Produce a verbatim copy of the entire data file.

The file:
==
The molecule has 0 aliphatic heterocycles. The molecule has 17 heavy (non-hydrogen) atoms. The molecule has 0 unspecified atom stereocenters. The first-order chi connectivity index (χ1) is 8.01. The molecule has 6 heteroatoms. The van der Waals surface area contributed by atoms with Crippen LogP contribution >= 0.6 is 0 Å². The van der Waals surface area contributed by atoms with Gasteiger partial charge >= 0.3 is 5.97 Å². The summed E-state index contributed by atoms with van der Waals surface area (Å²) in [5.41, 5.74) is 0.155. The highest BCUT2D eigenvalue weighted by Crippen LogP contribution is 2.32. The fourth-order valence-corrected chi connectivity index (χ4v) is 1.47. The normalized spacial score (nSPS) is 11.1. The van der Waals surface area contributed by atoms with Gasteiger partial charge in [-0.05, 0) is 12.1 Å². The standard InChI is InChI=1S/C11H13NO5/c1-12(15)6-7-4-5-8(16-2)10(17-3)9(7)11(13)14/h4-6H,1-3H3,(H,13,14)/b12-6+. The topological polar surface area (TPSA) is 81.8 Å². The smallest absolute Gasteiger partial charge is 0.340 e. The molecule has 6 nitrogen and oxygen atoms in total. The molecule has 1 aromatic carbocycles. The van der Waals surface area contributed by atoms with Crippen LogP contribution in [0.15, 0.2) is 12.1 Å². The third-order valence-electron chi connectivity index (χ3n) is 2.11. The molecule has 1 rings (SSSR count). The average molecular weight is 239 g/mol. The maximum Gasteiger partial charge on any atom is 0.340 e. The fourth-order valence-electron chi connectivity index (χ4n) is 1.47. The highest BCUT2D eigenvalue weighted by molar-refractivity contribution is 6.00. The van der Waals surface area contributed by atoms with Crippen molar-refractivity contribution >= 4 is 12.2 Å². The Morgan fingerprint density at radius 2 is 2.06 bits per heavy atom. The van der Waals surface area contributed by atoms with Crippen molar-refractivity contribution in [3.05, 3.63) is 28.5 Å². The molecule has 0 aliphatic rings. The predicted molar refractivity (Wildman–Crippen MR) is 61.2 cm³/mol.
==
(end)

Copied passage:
The molecule has 0 aliphatic heterocycles. The molecule has 17 heavy (non-hydrogen) atoms. The molecule has 0 unspecified atom stereocenters. The first-order chi connectivity index (χ1) is 8.01. The molecule has 6 heteroatoms. The van der Waals surface area contributed by atoms with Crippen LogP contribution >= 0.6 is 0 Å². The van der Waals surface area contributed by atoms with Gasteiger partial charge >= 0.3 is 5.97 Å². The summed E-state index contributed by atoms with van der Waals surface area (Å²) in [5.41, 5.74) is 0.155. The highest BCUT2D eigenvalue weighted by Crippen LogP contribution is 2.32. The fourth-order valence-corrected chi connectivity index (χ4v) is 1.47. The normalized spacial score (nSPS) is 11.1. The van der Waals surface area contributed by atoms with Gasteiger partial charge in [-0.05, 0) is 12.1 Å². The standard InChI is InChI=1S/C11H13NO5/c1-12(15)6-7-4-5-8(16-2)10(17-3)9(7)11(13)14/h4-6H,1-3H3,(H,13,14)/b12-6+. The topological polar surface area (TPSA) is 81.8 Å². The smallest absolute Gasteiger partial charge is 0.340 e. The molecule has 6 nitrogen and oxygen atoms in total. The molecule has 1 aromatic carbocycles. The van der Waals surface area contributed by atoms with Crippen LogP contribution in [0.15, 0.2) is 12.1 Å². The third-order valence-electron chi connectivity index (χ3n) is 2.11. The molecule has 1 rings (SSSR count). The average molecular weight is 239 g/mol. The maximum Gasteiger partial charge on any atom is 0.340 e. The fourth-order valence-electron chi connectivity index (χ4n) is 1.47. The highest BCUT2D eigenvalue weighted by molar-refractivity contribution is 6.00. The van der Waals surface area contributed by atoms with Crippen molar-refractivity contribution >= 4 is 12.2 Å². The Morgan fingerprint density at radius 2 is 2.06 bits per heavy atom. The van der Waals surface area contributed by atoms with Crippen molar-refractivity contribution in [3.05, 3.63) is 28.5 Å². The molecule has 0 aliphatic rings. The predicted molar refractivity (Wildman–Crippen MR) is 61.2 cm³/mol.